San Francisco Rolls Out New Flood Safety Measures

With the high temperatures of summer well behind and winter on the horizon, disaster preparedness officials in San Francisco are turning their attention towards coping with flood season. Thanks in no small part to global warming and widespread climate changing, having measures in place for more erratic and wet winters throughout the state has become an increasingly relevant priority. The San Francisco Public Utilities Commission unveiled several new measures to cope with this growing problem.

One of the more interesting and practical measures offered by the agency to residents fearing San Francisco flooding is a grant program designed to reimburse and support past flood victims with funds to install protective measures in their homes. Features like improved plumbing, doorway seals, and floodgates will not keep the most severe conditions at bay, but they can act as a baseline measure to lessen or prevent damage from intense weather conditions in the future. The grant program was allotted $250,00 in previous years, but given the increasing severity of other situation, the PUC has increased this allotment to $1.75 million. Each homeowner who qualifies can receive up to $30,000 to help recoup from flood damages, but this may soon be raised $100,000.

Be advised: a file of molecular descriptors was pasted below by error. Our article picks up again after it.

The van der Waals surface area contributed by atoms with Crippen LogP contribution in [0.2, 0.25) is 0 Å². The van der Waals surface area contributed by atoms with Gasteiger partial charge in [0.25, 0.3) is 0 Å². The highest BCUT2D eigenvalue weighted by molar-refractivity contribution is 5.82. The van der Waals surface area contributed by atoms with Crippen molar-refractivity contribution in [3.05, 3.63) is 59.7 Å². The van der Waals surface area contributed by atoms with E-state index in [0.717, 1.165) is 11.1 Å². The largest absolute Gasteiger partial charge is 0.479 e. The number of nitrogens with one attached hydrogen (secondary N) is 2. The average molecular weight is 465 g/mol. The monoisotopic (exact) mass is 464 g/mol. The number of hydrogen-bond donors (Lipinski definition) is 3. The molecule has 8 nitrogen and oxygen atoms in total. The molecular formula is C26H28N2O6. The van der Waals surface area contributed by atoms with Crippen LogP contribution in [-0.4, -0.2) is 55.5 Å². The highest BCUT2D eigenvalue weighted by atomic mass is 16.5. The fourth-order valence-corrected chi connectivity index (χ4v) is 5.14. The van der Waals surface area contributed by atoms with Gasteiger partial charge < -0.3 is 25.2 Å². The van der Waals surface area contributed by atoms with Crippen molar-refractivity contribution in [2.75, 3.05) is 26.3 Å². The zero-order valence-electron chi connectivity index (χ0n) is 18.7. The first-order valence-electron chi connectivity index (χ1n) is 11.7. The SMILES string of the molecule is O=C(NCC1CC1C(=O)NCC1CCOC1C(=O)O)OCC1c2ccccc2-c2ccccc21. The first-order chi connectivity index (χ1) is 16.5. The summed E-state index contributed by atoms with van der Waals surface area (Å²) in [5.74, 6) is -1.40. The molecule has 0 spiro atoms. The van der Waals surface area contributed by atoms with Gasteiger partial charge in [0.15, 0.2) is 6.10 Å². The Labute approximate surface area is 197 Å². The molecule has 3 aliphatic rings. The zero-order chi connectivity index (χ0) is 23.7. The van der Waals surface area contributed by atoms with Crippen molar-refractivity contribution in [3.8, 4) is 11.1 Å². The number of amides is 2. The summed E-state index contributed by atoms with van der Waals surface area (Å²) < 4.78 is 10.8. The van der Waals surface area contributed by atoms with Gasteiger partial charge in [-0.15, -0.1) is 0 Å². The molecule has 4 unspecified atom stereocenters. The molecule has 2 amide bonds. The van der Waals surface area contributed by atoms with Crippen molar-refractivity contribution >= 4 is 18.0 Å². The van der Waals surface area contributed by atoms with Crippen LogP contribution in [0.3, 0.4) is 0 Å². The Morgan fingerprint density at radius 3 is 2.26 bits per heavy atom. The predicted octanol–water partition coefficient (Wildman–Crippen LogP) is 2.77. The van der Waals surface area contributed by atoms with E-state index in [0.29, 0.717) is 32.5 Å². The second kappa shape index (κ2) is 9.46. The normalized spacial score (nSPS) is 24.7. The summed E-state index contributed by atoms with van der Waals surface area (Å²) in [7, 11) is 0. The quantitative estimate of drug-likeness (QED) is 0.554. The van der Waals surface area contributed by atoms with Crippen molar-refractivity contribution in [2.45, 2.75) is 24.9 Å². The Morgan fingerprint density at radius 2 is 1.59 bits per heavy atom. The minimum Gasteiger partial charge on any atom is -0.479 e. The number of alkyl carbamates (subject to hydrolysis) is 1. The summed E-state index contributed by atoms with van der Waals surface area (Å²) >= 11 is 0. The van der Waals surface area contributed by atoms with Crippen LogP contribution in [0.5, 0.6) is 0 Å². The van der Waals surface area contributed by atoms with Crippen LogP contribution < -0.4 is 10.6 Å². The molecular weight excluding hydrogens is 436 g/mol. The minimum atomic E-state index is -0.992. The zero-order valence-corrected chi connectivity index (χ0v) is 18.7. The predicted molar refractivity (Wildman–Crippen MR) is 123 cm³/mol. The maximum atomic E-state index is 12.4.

The announcement of the change to the reimbursement program is just a small part of the Public Utility Commission's RainReadySF initiative, a yearly program designed to both spread awareness and offer practical solutions to area residents. The commission's initiative goes well beyond its direct campaign to San Francisco natives. The PUC is also working directly with a number of other departments within the city to build new infrastructure to help control flood waters and attempting to work these measures directly into the city's building codes to simplify planning for disasters in the future.

Some of the commission's plans include a massive overhaul to the city's archaic sewage system, as well as renovations and upgrades to water treatment facilities. Proper sewer infrastructure is vital for San Francisco because, unlike other cities located along the coast, its out of date sewage system handles storm runoff and waste within the same pipes, causing it to be easily overburdened during periods of heavy rainfall. Another program is an effort to better map the city's most at-risk flood zones to better warn homeowners in these areas. Overall, the commission's comprehensive approach is a strong mix of both preventative measures and recovery contingencies and should offer some relief and comfort to residents.


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